India's legal landscape has evolved rapidly, with a slew of new regulations as well as guidelines. The ambit of 'economic offenses' has widened considerably with time, and enforcement agencies have acquired more teeth. Today, evading punishment by attributing it to reasons such as commercial decisions or business losses is no longer acceptable. Recently enacted and amended laws, and the consequential punishment that is imposed highlights a loud and clear message to the offenders - organizations are not just looking to recover the money. They are willing to pursue individual (and sometimes criminal) prosecutions. This means the ones proved guilty will end up spending a pretty good amount of time in jail.
A close look at deterrents to evade prosecution Recent rulings:
A recent judgment by a Central Bureau of Investigation (CBI) Court in Mumbai has been an eye opener in many ways. The verdict was a rigorous move wherein bank loan defaulters and bank officers were sentenced to a life imprisonment term for fraudulently sanctioning a loan. In this case, the loan amount of a few odd crores sanctioned by the bank to a family business establishment, and subsequent failure in repayment would have resulted in (minimum) punishment of three years. Under Section 467 of the Indian Penal Code (IPC), the punishment for forgery is up to 10 years. However, this section also has a provision of life imprisonment, which is the maximum. It has been observed that increasingly, the courts are having no qualms in imposing harsher rulings, making it a true deterrent to curb criminal behavior and activities.
Today, offenders (alleged or otherwise) fleeing the country to escape prosecution may not find it very simple anymore. The Fugitive Economic Offenders Act, 2018 has been enacted with the provision to confiscate properties and assets of economic offenders who attempt to circumvent prosecution by leaving the jurisdiction of the Indian courts. For instance, a recent case had a special Prevention of Money Laundering Act (PMLA) court declaring an individual as a "fugitive economic offender" and leading to subsequent confiscation of its properties.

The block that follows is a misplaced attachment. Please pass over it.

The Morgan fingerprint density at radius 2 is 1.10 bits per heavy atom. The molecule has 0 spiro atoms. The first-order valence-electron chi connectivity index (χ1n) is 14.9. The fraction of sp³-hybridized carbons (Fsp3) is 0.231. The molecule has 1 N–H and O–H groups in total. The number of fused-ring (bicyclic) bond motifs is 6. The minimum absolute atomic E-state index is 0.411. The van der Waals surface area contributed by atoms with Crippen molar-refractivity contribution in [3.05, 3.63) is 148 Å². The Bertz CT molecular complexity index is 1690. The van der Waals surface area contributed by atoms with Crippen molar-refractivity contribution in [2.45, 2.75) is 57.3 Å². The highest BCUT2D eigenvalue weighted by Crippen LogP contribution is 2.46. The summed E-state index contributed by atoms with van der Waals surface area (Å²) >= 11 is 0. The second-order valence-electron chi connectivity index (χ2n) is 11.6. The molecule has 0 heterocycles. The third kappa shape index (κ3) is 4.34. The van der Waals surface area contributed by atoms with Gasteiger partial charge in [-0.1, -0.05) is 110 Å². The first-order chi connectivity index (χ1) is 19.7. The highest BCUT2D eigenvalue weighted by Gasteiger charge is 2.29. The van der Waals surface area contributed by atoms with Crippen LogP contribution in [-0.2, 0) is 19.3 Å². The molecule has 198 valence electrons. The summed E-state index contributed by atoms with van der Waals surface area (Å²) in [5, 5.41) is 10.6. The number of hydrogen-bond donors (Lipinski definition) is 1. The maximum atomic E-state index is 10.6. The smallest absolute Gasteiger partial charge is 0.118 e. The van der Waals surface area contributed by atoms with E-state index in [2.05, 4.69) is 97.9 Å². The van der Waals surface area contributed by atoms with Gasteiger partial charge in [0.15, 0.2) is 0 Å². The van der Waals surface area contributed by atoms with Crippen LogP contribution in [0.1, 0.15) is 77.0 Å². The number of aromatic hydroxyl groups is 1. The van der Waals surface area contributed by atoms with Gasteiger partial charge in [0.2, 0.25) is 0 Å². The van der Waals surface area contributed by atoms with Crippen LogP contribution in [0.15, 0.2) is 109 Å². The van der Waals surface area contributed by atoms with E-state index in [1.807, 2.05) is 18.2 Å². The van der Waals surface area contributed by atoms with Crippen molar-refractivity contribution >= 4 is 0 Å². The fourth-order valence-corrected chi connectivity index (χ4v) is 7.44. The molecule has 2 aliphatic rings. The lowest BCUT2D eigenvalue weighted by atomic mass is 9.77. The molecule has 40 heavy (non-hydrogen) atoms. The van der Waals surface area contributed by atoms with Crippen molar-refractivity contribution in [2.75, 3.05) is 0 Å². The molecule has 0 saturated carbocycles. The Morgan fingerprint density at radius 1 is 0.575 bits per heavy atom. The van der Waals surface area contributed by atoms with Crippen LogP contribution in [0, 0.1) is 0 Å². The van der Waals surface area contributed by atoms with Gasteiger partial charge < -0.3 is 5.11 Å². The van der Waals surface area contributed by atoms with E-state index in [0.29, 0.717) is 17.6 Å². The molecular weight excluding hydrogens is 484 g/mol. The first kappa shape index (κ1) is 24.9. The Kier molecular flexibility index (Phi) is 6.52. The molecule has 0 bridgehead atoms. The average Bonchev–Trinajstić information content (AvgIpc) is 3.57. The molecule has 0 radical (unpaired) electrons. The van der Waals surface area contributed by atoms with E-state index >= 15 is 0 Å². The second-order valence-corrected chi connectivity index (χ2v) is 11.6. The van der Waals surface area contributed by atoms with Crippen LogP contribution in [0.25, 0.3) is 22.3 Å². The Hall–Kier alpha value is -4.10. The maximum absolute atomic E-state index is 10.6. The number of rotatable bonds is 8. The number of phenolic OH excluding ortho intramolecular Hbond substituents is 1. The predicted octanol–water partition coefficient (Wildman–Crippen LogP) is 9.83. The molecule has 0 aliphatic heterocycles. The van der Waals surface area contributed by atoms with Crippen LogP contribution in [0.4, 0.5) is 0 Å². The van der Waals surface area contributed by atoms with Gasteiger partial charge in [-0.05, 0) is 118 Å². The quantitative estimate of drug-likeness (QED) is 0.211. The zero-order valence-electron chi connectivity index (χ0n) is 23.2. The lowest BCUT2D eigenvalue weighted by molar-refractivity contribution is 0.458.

But this was not the case earlier. Perpetrators were not bound by such stringent laws and could easily "enjoy"
the spoils of their crime by staying abroad and avoiding legal action. But now, current laws allow enforcement
agencies to seize their tangible assets (in their name as well as related parties). Hence, there is a higher chance of them surrendering to the courts and facing prosecution. Confiscation of assets under the new Fugitive Economic
Offenders Act is fairly draconian, and hits criminals where it hurts the most. In most cases, unethical acts are done to amass assets; depriving offenders of these assets no longer makes it a lucrative deal as these have to be driven by profit. The adage, "crime must not pay" holds merit in this case.
To give an example, let's take the recent case reported by the media about a bank and how certain individuals defrauded the institution, and fled the country to avoid prosecution. They have been declared "fugitives" under the Fugitive Economic Offender Act, and reports highlight that assets worth over thousands of crores have been seized.
On the other hand, the Prevention of Corruption Act (POCA) has been amended with new provisions to prosecute the bribe giver. Previously, POCA did not include a separate provision for individuals who might (or promise to) give an undue advantage. But now, it makes these advantages given to public servants an offense that is punishable by seven years imprisonment or fine, or both. Section 16A to 16J also empowers the authorities to seize, attach and confiscate perpetrator's property which would have been amassed by unethical means and ill-gotten money.
Government departments taking the lead
India's buoyant regulatory scenario has even income tax evaders facing the heat, instead of just getting away by
paying a penalty. As per data released by the Government, department has initiated prosecution in close to 7700 cases (2017-18) – this was about three times the number in comparison to the previous year.
Prosecution cases filed:
• 2018-19 – 4500
• 2017-18 – 1252
• 2018-19 - 75
• 2017-18 - 16
The department is also increasingly using data mining and Big Data analytics to catch tax evaders by accessing the information through social media that can potentially
identify mismatches between spending patterns and declaration of income.
Thus, economic offenses are no more an "economically viable" option for perpetrators as new and improved provisions of the law, harsher punishment and subsequent confiscation of ill-gotten money will prove to be a major impediment.
Disclaimer – The views expressed in this article are the personal views of the authors and are purely informative in nature.
Partner and Head - India and Emerging Markets, Forensic & Integrity Services, EY India
Partner, Forensic & Integrity Services, EY India
Senior Advisor, Forensic & Integrity Services, EY India